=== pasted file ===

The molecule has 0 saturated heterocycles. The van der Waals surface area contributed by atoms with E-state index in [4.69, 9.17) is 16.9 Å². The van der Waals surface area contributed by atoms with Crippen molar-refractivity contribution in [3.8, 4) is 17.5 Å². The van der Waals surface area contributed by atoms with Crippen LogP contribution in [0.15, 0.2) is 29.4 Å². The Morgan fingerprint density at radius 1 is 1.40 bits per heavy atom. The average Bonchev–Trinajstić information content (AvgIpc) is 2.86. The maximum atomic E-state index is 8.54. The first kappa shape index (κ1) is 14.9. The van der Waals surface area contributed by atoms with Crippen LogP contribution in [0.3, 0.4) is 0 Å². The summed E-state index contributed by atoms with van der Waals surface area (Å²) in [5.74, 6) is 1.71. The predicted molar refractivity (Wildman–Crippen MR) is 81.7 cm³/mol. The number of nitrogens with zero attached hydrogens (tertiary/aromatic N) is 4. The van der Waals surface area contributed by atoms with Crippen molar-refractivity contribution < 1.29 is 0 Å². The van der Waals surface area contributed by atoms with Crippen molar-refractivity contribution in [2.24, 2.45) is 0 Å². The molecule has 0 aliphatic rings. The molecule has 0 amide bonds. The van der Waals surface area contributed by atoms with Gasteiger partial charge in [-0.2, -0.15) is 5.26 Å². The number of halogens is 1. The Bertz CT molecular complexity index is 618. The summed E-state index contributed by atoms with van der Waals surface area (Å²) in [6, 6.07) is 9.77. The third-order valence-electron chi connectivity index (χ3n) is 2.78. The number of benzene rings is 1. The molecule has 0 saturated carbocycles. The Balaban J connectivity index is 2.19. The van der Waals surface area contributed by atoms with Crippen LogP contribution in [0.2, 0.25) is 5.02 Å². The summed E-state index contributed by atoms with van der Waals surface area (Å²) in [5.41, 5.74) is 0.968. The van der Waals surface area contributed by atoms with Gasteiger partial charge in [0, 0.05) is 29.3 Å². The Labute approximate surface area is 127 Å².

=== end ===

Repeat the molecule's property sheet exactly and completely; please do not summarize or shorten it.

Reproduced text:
The molecule has 0 saturated heterocycles. The van der Waals surface area contributed by atoms with E-state index in [4.69, 9.17) is 16.9 Å². The van der Waals surface area contributed by atoms with Crippen molar-refractivity contribution in [3.8, 4) is 17.5 Å². The van der Waals surface area contributed by atoms with Crippen LogP contribution in [0.15, 0.2) is 29.4 Å². The Morgan fingerprint density at radius 1 is 1.40 bits per heavy atom. The average Bonchev–Trinajstić information content (AvgIpc) is 2.86. The maximum atomic E-state index is 8.54. The first kappa shape index (κ1) is 14.9. The van der Waals surface area contributed by atoms with Crippen LogP contribution in [0.3, 0.4) is 0 Å². The summed E-state index contributed by atoms with van der Waals surface area (Å²) in [5.74, 6) is 1.71. The predicted molar refractivity (Wildman–Crippen MR) is 81.7 cm³/mol. The number of nitrogens with zero attached hydrogens (tertiary/aromatic N) is 4. The van der Waals surface area contributed by atoms with Crippen molar-refractivity contribution < 1.29 is 0 Å². The van der Waals surface area contributed by atoms with Crippen molar-refractivity contribution in [2.24, 2.45) is 0 Å². The molecule has 0 aliphatic rings. The molecule has 0 amide bonds. The van der Waals surface area contributed by atoms with Gasteiger partial charge in [-0.2, -0.15) is 5.26 Å². The number of halogens is 1. The Bertz CT molecular complexity index is 618. The summed E-state index contributed by atoms with van der Waals surface area (Å²) in [6, 6.07) is 9.77. The third-order valence-electron chi connectivity index (χ3n) is 2.78. The number of benzene rings is 1. The molecule has 0 saturated carbocycles. The Balaban J connectivity index is 2.19. The van der Waals surface area contributed by atoms with Crippen LogP contribution in [0.2, 0.25) is 5.02 Å². The summed E-state index contributed by atoms with van der Waals surface area (Å²) in [5.41, 5.74) is 0.968. The van der Waals surface area contributed by atoms with Gasteiger partial charge in [0, 0.05) is 29.3 Å². The Labute approximate surface area is 127 Å².